Michael Schuster is one of the partners at Speedinvest, but his business card could very well just read „Product Guy“. By avoiding “typical investor tasks“, he is focusing on operations and helping his start-ups build their products. His journey to being a VC started as a fan of „Knight Rider“ and blogger in the early days of weblogs.
„A fortunately unsuccessful merger” led Michael Schuster to his role at Speedinvest. In 2011 his employer, semantic technology-start-up „System One” merged with another technology company, and the management team ended up leaving. So did Michael, who served as a COO to the company. What makes the investor refer to the event as „fortunate“ is the fact that he met Speedinvest-founder Oliver Holle during the process. „Oliver was helping us with the merger and was already raising money for his first Speedinvest fund.” In search of partners, Holle approached Michael to come on board, a challenge he gladly accepted.
Talking about his career, Michael makes use of the word „coincidentally“ a lot. Not knowing what he should study after high school – „I could imagine pretty much any major“ – he decided to sign up for computer science after getting bored with his business major in the first semester. It was during that time when Michael became interested and eventually „fascinated“ with blogging. Known as „‚smi” in the blogosphere, he ran his first blog in the early 2000s on the hosting patform Antville. His fascination with the new media opportunities rose and his passion landed him his first professional role after university. Vienna-based digital agency Knallgrau hired Michael as a product manager for their own blogging software Twoday.net. Founded in 2003, the hosting service was one of the most successful in Europe, totally overwhelming the small agency that couldn’t keep up with the high demand, plus a lot of the know-how now everpresent, wasn’t public knowledge back then, like “Freemium” models and the like.
Having built a reputation as „product guy“, he landed his next position at „one of the first US-style Viennese start-ups” in 2006. As Head of Product at System One, Michael was in charge of the semantic software the company developed. He was also part of fundraising and taking the company to the next level. In its heydays, System One employed around 25 people. „All we did was pretty much learning by doing. There wasn’t a start-up community around and not many experienced people who could’ve helped us with the process“, Michael remembers. Those years of apprenticeship, success and failure ultimately transformed the Speedinvest partner into the business professional that he is now.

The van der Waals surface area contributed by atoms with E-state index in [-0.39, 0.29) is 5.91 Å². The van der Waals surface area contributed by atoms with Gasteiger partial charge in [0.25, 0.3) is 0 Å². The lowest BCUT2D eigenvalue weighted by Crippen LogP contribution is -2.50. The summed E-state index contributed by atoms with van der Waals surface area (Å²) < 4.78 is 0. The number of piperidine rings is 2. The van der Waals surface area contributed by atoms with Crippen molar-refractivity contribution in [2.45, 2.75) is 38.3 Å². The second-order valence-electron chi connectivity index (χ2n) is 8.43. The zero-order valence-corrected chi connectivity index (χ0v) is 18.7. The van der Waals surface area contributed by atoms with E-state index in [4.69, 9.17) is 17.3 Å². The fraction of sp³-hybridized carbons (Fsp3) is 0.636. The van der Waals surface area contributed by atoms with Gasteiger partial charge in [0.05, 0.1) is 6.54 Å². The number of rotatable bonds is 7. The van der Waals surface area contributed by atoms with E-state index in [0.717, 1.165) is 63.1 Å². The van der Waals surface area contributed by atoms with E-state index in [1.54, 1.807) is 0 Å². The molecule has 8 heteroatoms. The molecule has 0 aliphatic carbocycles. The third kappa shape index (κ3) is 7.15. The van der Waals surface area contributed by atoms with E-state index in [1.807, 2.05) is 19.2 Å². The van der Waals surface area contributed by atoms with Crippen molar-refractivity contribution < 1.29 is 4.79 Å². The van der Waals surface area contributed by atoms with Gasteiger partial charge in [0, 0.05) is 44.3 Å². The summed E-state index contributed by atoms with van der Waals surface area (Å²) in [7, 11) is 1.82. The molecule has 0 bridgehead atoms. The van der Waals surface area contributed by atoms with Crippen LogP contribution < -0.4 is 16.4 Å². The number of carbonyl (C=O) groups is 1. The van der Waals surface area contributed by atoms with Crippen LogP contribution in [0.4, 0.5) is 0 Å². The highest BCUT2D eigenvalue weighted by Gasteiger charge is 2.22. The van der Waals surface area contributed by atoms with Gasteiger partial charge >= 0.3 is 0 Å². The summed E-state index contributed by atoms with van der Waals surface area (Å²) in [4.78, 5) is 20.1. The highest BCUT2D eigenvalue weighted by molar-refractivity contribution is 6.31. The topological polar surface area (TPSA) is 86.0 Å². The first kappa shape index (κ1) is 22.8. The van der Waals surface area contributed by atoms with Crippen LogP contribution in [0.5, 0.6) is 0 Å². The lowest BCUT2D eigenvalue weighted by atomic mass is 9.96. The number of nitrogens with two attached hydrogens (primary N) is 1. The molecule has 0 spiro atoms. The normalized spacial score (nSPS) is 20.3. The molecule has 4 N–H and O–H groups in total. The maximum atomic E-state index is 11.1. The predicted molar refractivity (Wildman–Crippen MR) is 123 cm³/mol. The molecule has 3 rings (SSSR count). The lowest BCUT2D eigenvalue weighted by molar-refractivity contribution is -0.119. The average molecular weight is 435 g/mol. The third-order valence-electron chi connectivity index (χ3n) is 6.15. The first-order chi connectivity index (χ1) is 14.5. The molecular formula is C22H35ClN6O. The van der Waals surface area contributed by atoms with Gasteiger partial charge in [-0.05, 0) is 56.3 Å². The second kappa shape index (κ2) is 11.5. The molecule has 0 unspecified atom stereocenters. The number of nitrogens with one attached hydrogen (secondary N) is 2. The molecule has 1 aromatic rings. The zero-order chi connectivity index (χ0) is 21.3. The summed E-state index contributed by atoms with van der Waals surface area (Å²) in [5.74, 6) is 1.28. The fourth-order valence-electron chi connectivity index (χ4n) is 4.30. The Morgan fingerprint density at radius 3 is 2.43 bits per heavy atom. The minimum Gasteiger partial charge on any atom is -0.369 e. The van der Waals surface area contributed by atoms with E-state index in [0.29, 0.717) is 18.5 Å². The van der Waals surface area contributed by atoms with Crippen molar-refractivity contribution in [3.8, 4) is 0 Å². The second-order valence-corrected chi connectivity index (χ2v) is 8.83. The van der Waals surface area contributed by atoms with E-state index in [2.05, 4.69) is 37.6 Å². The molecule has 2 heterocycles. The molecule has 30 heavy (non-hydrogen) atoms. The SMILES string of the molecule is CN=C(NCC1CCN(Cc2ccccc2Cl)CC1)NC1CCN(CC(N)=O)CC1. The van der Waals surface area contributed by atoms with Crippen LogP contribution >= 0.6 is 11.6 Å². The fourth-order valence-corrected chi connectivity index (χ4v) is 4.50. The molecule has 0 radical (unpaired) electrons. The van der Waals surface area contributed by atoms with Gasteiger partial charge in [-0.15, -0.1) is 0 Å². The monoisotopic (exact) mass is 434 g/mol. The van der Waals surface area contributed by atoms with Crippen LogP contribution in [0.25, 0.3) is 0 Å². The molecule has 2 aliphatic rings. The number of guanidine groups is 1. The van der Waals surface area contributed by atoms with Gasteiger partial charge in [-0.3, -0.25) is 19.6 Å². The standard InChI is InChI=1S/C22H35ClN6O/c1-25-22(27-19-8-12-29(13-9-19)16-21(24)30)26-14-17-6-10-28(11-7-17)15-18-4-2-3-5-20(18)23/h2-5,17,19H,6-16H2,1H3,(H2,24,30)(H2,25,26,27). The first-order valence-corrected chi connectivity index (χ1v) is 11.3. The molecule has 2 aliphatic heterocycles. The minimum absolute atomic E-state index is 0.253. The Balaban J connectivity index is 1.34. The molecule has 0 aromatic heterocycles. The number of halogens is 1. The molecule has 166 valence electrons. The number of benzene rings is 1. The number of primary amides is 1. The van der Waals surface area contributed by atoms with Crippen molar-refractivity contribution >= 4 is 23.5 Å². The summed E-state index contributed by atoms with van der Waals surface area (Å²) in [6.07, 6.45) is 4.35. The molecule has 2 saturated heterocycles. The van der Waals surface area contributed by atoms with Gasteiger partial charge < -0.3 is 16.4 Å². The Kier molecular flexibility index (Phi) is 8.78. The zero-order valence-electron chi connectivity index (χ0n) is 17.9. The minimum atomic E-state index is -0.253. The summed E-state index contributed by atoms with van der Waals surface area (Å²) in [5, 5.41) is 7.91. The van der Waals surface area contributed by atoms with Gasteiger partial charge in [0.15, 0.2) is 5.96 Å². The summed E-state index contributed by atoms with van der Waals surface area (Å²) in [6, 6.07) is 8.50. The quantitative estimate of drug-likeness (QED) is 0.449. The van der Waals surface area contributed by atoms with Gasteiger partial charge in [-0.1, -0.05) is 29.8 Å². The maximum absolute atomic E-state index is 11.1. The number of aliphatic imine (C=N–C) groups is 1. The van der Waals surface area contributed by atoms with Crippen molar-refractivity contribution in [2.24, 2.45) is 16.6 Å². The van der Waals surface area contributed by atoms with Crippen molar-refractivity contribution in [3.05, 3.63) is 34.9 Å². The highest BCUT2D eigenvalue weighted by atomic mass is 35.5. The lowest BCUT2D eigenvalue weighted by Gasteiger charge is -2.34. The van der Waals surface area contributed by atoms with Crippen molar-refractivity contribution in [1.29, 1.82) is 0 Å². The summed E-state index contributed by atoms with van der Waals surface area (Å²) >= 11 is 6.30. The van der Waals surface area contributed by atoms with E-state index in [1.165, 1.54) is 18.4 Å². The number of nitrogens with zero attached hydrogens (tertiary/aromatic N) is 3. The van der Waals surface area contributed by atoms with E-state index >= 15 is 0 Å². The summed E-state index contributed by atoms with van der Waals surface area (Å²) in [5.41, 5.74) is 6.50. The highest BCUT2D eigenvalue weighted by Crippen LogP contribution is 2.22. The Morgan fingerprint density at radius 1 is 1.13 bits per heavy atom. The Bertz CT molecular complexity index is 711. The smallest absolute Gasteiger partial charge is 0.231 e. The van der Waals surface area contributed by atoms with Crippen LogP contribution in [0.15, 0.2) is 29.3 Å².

Michael is not shy to admit that he tries to avoid „typical investor work“ as much as possible. Rather than reading contracts, raising money and dealing with administrative stuff, he likes to be involved with the companies that Speedinvest is invested in. His self-described „Hands-on”-approach is his understanding of being a partner at a VC firm. „I very much care about the product“, Michael stresses his collaboration with the founders of their portfolio. He prefers start-ups to have a vision about the product but to be open about the ideas that could get them there. While a lot of Silicon Valley investors claim that the founder team does matter more than the actual product, Michael disagrees: „I think you need a product first. If there’s nothing there, being an entrepreneur and a good team alone won’t get you anywhere.“
Being highly involved with the day-to-day-business of Speedinvest does come with challenges sometimes, Michael admits: „You can only be their advisor to a certain degree. At some point you have to accept that and let them do their thing.“ His insistence does lead to success, though. Spirits subscription service Flaviar – “anything food and drinks related lands on my desk” – was recently part of the YCombinator program and has built important relationships all over the world. Another startup of his portfolio, Bitmovin, was a bit reluctant to apply until Michael pushed them to send their application. Indeed, Bitmovin got accepted and is part of the most current YC batch.
As a product enthusiast, Michael does get the start-up itch every so often: „I can’t rule out that I’ll found my own start-up some time in the future“. For now, he’s pretty content in his role as VC partner at Speedinvest. With eight companies under his wings, Michael surely is keeping himself busy. While he certainly sees a lot of different start-up ideas, the investor would like to see more things coming out of the transportation industry. After all, watching „Knight Rider“ got him excited about innovation at a young age.